What was left of the mirror was folded parallel to the car door. After getting home, I checked it and it still moves as it should. Of course it's a bit shredded, the bit that's left, and the cover and mirror are both gone. It does give an interesting view of the internal workings, what moves, where wires go. I think I'm going to leave it folded as the jagged pieces might catch the passer-by in a parking lot if it's sticking out.

I saw no damage to the mount, at least not by the house lights last night. Nor was there any visible body damage, reinforcing my feeling no actual impact. A new unpainted mirror assembly can be gotten on-line for about $200, so higher in person with tax, plus labor and paint. Well under my deductible, meaning all out of my pocket.

I'll have some phone calls to make this morning, which is fine with me, since it gives the roads a chance to clear a bit before I get out on them. I imagine there's another driver somewhere in Wisconsin who's also researching a mirror replacement. I can't imagine what else might have impacted right there and only there.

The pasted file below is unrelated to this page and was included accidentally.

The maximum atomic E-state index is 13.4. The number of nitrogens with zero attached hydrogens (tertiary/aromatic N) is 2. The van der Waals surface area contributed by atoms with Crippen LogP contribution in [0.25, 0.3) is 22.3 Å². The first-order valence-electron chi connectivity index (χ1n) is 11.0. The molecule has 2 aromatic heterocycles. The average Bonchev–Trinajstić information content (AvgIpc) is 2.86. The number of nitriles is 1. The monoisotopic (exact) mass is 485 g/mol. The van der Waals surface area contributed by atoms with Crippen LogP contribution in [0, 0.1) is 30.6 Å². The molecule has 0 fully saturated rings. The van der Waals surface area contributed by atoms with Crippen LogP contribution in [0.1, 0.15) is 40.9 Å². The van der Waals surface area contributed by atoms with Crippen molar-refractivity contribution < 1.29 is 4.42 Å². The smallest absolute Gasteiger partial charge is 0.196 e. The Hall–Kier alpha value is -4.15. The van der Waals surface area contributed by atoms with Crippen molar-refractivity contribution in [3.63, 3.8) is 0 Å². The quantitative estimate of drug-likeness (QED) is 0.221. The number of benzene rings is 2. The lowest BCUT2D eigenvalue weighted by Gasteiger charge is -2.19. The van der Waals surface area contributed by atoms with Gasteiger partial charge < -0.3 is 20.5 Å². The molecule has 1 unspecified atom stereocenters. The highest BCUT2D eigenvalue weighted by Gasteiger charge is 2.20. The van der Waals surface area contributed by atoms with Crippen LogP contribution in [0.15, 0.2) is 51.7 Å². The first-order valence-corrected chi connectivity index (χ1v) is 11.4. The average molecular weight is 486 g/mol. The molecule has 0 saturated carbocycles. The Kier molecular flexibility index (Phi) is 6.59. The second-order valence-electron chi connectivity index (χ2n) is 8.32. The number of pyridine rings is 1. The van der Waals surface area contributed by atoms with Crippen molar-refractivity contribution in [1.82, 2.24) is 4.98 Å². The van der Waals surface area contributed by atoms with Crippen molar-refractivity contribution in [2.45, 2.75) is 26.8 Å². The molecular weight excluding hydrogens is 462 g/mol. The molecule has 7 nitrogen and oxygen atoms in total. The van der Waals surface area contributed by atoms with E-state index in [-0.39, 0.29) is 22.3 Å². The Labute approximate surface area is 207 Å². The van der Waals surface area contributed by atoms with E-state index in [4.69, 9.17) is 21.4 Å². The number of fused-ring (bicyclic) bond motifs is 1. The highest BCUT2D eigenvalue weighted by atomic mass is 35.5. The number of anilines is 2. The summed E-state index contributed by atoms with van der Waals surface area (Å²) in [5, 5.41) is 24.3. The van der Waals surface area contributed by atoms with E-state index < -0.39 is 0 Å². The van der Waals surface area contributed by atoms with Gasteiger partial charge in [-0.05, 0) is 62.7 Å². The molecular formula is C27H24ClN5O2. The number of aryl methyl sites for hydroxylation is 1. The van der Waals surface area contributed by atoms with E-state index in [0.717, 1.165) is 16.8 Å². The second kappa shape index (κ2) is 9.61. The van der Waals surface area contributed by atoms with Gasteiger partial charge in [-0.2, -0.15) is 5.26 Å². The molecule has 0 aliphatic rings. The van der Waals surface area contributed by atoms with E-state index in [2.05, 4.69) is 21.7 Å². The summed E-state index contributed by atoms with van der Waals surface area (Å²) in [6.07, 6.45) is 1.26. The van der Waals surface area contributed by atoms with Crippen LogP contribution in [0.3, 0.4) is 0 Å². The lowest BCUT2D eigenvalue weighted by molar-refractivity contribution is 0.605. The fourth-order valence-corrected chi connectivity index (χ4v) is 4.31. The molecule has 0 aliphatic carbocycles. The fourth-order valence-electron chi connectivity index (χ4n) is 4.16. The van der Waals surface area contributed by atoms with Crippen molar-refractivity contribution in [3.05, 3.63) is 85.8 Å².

I have a slim hope that the other driver has learned something to improve his/her own driving.  Yes, you know who you are. I also hope that maybe my tiny bit of damage was enough to keep my tailgater safe, or perhaps even the idiot who caused it, by correcting his/her driving habits and spurring a course correction.

And I hope my own lesson learned wasn't to just stay off the roads and quit driving. It's tempting. I could instead take that "good" luck and check my lottery ticket.